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Homi Jehangir Gheesta Vs. The Commissioner of Income-Tax, Bombay [1960] INSC 160 (22 September 1960)

DAS, S.K.

HIDAYATULLAH, M.

SHAH, J.C.

CITATION: 1961 AIR 1135 1961 SCR (1) 770

CITATOR INFO :

RF 1986 SC1849 (10)

ACT:

Income tax-Assessment-Income from undisclosed source-Refusal by Appellate Tribunal to state a case-Summary refusal by High Court to direct a reference-Question of law, when can be said to arise from the order of the Tribunal-Indian Income-tax Act, 1922 (XI of 1922), s. 66(2).

HEADNOTE:

The appellant encashed high denomination currency notes of the value of Rs. 87,5oo and was called upon by the Income tax Officer to submit a return for the relevant year. The appellant made three statements, discrepant in material particulars, at different stages as to how he received the amount. The Income-tax Officer held that the true nature of the receipt had not been disclosed, treated it as income from an undisclosed source and assessed him accordingly.

The Assistant Commissioner of Income-tax upheld that order on appeal. On a further appeal, the Appellate Tribunal reviewed the facts, considered the discrepancies in the appellant's case and affirmed the order of assessment. An application for a reference to the High Court having been made under s. 66 of the Indian Income-tax Act, the Tribunal held that no question of law arose from its order and dismissed the same. The High Court thereafter summarily dismissed the application made by the appellant under s.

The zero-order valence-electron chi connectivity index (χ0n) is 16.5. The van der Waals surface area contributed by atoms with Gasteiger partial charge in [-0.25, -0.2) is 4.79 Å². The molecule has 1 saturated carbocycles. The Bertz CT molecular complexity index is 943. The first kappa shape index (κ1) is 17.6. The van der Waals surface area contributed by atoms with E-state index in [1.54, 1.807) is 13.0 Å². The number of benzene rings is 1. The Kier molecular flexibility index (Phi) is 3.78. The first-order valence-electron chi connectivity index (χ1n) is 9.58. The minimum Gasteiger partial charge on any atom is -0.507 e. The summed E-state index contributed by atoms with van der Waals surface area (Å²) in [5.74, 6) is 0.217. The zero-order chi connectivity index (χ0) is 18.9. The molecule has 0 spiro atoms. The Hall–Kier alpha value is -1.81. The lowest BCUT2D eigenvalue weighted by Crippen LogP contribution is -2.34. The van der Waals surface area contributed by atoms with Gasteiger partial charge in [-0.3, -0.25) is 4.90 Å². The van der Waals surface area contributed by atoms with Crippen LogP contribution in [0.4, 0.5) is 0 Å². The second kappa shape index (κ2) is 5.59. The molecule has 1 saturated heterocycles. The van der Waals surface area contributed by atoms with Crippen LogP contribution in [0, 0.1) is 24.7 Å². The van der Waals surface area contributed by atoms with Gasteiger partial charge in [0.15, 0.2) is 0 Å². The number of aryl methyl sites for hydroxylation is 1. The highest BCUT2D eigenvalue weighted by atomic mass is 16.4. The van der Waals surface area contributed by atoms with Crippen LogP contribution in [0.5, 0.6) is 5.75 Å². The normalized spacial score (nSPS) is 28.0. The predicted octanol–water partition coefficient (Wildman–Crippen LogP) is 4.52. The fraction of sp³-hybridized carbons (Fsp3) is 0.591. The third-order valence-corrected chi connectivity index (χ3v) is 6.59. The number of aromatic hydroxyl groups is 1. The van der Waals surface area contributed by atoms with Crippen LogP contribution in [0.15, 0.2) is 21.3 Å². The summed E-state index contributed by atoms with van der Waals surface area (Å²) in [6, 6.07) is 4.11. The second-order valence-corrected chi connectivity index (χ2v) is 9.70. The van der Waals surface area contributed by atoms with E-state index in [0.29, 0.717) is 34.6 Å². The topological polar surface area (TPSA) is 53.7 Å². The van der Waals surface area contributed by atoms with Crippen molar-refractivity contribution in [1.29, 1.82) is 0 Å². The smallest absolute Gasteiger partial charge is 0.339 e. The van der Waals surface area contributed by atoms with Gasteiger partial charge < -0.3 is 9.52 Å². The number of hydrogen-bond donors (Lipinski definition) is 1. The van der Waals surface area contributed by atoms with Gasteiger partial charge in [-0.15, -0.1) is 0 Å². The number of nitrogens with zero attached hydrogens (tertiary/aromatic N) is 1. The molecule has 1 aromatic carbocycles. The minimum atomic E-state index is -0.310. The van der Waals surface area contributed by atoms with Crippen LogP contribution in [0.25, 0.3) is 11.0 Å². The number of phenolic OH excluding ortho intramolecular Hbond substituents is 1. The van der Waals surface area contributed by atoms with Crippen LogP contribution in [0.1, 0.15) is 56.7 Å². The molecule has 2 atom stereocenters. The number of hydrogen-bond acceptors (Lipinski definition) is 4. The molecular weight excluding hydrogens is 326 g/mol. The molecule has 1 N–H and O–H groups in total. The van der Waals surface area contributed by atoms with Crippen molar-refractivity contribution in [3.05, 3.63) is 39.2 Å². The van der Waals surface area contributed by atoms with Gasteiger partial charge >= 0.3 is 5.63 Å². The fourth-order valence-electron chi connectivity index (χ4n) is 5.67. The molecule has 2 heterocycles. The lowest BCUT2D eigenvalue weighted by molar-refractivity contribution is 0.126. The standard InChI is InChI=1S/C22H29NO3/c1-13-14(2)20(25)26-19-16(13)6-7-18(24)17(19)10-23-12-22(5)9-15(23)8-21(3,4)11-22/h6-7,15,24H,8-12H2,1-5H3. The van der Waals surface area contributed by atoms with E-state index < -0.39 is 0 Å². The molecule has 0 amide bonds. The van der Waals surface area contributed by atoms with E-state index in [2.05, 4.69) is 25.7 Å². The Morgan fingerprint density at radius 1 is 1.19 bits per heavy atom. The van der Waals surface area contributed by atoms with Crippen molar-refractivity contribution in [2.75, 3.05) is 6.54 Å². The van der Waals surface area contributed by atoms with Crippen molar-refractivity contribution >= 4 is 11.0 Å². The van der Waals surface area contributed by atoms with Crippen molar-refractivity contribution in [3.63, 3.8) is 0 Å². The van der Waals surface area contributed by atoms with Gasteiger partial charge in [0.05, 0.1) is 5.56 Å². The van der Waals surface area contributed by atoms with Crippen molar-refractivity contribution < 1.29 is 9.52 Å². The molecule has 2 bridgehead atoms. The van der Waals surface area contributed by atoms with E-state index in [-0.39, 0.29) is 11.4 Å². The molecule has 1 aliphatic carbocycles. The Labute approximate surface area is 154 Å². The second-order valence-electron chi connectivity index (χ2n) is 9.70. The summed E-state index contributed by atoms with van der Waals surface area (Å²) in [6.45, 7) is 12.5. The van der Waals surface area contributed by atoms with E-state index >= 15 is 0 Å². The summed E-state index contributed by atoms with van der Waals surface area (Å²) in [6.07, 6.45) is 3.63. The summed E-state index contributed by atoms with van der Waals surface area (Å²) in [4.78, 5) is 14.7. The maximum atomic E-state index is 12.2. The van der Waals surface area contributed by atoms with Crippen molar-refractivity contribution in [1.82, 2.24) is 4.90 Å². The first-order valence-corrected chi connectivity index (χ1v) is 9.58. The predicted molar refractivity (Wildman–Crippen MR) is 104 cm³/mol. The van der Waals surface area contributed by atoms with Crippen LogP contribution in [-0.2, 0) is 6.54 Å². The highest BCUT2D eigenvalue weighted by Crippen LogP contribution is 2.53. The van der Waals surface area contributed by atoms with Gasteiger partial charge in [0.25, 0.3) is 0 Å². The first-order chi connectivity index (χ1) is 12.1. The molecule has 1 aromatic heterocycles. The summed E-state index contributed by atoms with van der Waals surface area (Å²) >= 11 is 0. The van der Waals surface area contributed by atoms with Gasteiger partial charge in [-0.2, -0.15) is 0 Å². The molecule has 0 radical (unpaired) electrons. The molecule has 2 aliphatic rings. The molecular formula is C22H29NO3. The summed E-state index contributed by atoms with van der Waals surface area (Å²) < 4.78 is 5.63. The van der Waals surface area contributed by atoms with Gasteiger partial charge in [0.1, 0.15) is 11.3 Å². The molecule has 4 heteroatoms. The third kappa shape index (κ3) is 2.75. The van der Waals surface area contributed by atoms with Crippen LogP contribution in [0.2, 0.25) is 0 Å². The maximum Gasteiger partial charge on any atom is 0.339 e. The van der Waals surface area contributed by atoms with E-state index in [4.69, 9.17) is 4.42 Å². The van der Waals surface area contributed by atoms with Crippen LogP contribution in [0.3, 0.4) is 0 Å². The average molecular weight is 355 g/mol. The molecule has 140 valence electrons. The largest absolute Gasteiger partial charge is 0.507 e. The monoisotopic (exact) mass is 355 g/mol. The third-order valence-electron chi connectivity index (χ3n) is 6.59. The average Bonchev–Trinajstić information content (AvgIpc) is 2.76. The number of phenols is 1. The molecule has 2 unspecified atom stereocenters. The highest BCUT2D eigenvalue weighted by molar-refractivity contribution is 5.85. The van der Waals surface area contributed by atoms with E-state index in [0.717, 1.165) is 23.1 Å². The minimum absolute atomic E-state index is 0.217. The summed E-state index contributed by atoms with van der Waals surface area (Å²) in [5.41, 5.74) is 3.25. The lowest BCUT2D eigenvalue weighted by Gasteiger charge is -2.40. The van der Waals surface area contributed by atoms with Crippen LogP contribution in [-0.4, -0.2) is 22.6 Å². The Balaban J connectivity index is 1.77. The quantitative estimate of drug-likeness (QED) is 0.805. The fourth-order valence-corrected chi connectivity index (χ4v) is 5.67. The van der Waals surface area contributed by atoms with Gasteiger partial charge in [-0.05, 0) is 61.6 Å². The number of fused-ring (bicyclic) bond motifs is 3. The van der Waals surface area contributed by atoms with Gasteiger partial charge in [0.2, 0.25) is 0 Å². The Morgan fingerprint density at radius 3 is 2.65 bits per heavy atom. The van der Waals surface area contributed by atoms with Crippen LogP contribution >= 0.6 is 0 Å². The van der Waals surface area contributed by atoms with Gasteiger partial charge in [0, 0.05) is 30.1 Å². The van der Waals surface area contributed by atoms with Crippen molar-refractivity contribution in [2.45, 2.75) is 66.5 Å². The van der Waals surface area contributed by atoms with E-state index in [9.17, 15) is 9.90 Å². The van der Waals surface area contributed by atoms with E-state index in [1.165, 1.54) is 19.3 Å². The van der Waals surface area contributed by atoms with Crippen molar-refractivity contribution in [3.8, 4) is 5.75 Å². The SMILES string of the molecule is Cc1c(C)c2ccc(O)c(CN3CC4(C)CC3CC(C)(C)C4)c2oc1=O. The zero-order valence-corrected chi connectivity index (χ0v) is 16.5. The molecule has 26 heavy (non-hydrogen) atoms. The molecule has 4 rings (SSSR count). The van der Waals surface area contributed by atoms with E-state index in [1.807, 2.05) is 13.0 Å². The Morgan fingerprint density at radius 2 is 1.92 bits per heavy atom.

66(2) of the Act. Against that order of summary dismissal special leave to appeal was obtained from this court and the sole question for determination in the appeal was whether the order of the Tribunal on the face of it disclosed any question of law and if the High Court was right in summarily dismissing the application under s. 66(2) of the Act.

Held, that no question of law arose from the order of the Tribunal and the appeal must fail.

In order to decide whether the principles laid down by this court in Dhirajlal Girdharilal v. Commissioner of Income tax, Bombay, (1954) 26 I.T.R. 736 and Omar Salay Mohamed Sait v. Commissioner of Income-tax, Madras, (1959) 37 I.T.R.

151, applied to a particular case, it was necessary to read the order of the Tribunal as a whole for determining whether or not it had properly considered the material facts and the evidence, for and against, in coming to its final conclusion and whether any irrelevant consideration or matter of prejudice had vitiated such conclusion. Those decisions do not require that the order of the Tribunal must be examined sentence by sentence so as to discover a minor lapse here or an incautious opinion there and rest a question of law thereon.